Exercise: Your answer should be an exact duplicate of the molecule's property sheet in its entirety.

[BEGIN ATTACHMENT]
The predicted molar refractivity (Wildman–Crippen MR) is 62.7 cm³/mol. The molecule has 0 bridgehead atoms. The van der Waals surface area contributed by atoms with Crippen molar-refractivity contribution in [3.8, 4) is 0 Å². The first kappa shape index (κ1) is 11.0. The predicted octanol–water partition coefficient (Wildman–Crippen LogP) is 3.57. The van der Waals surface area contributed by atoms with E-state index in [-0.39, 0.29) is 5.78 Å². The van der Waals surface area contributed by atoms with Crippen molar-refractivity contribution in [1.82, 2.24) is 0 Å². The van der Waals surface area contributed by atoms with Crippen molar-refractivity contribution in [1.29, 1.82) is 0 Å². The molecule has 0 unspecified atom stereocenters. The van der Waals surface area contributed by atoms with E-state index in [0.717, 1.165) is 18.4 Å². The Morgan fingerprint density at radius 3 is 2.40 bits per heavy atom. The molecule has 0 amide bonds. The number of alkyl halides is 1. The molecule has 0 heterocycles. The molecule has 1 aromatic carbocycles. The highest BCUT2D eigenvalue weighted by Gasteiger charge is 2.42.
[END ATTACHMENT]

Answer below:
The predicted molar refractivity (Wildman–Crippen MR) is 62.7 cm³/mol. The molecule has 0 bridgehead atoms. The van der Waals surface area contributed by atoms with Crippen molar-refractivity contribution in [3.8, 4) is 0 Å². The first kappa shape index (κ1) is 11.0. The predicted octanol–water partition coefficient (Wildman–Crippen LogP) is 3.57. The van der Waals surface area contributed by atoms with E-state index in [-0.39, 0.29) is 5.78 Å². The van der Waals surface area contributed by atoms with Crippen molar-refractivity contribution in [1.82, 2.24) is 0 Å². The van der Waals surface area contributed by atoms with Crippen molar-refractivity contribution in [1.29, 1.82) is 0 Å². The molecule has 0 unspecified atom stereocenters. The van der Waals surface area contributed by atoms with E-state index in [0.717, 1.165) is 18.4 Å². The Morgan fingerprint density at radius 3 is 2.40 bits per heavy atom. The molecule has 0 amide bonds. The number of alkyl halides is 1. The molecule has 0 heterocycles. The molecule has 1 aromatic carbocycles. The highest BCUT2D eigenvalue weighted by Gasteiger charge is 2.42.